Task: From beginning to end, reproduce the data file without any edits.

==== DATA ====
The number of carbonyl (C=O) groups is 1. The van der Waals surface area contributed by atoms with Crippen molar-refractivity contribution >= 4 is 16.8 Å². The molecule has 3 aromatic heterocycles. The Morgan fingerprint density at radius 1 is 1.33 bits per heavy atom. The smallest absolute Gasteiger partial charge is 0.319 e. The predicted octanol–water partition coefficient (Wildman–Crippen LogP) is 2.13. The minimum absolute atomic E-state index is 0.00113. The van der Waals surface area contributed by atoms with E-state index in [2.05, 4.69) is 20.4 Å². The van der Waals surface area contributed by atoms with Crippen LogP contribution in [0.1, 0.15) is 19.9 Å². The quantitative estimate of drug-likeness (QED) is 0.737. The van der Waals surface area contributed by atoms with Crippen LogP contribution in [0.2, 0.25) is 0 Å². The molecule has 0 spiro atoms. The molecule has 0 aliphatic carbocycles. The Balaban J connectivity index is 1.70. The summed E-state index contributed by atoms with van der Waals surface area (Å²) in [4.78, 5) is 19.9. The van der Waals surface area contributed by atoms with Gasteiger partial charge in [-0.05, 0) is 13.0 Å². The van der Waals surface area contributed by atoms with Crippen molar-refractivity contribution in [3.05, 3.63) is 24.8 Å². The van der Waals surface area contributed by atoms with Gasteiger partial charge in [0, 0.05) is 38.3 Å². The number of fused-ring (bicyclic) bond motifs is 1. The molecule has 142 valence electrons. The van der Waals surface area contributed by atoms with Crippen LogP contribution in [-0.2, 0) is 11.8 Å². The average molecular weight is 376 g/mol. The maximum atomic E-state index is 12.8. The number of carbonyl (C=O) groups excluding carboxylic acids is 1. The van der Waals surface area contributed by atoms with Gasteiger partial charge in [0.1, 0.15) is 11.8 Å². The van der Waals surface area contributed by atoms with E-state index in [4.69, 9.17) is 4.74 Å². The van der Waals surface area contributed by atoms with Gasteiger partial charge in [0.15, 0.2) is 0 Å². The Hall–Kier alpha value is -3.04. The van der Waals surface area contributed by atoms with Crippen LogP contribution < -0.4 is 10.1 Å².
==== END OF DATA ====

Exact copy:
The number of carbonyl (C=O) groups is 1. The van der Waals surface area contributed by atoms with Crippen molar-refractivity contribution >= 4 is 16.8 Å². The molecule has 3 aromatic heterocycles. The Morgan fingerprint density at radius 1 is 1.33 bits per heavy atom. The smallest absolute Gasteiger partial charge is 0.319 e. The predicted octanol–water partition coefficient (Wildman–Crippen LogP) is 2.13. The minimum absolute atomic E-state index is 0.00113. The van der Waals surface area contributed by atoms with E-state index in [2.05, 4.69) is 20.4 Å². The van der Waals surface area contributed by atoms with Crippen LogP contribution in [0.1, 0.15) is 19.9 Å². The quantitative estimate of drug-likeness (QED) is 0.737. The van der Waals surface area contributed by atoms with Crippen LogP contribution in [0.2, 0.25) is 0 Å². The molecule has 0 spiro atoms. The molecule has 0 aliphatic carbocycles. The Balaban J connectivity index is 1.70. The summed E-state index contributed by atoms with van der Waals surface area (Å²) in [4.78, 5) is 19.9. The van der Waals surface area contributed by atoms with Gasteiger partial charge in [-0.05, 0) is 13.0 Å². The van der Waals surface area contributed by atoms with Crippen molar-refractivity contribution in [3.05, 3.63) is 24.8 Å². The van der Waals surface area contributed by atoms with Gasteiger partial charge in [0, 0.05) is 38.3 Å². The number of fused-ring (bicyclic) bond motifs is 1. The molecule has 142 valence electrons. The van der Waals surface area contributed by atoms with Crippen LogP contribution in [-0.2, 0) is 11.8 Å². The average molecular weight is 376 g/mol. The maximum atomic E-state index is 12.8. The number of carbonyl (C=O) groups excluding carboxylic acids is 1. The van der Waals surface area contributed by atoms with Gasteiger partial charge in [0.1, 0.15) is 11.8 Å². The van der Waals surface area contributed by atoms with E-state index in [4.69, 9.17) is 4.74 Å². The van der Waals surface area contributed by atoms with Gasteiger partial charge in [0.15, 0.2) is 0 Å². The Hall–Kier alpha value is -3.04. The van der Waals surface area contributed by atoms with Crippen LogP contribution < -0.4 is 10.1 Å².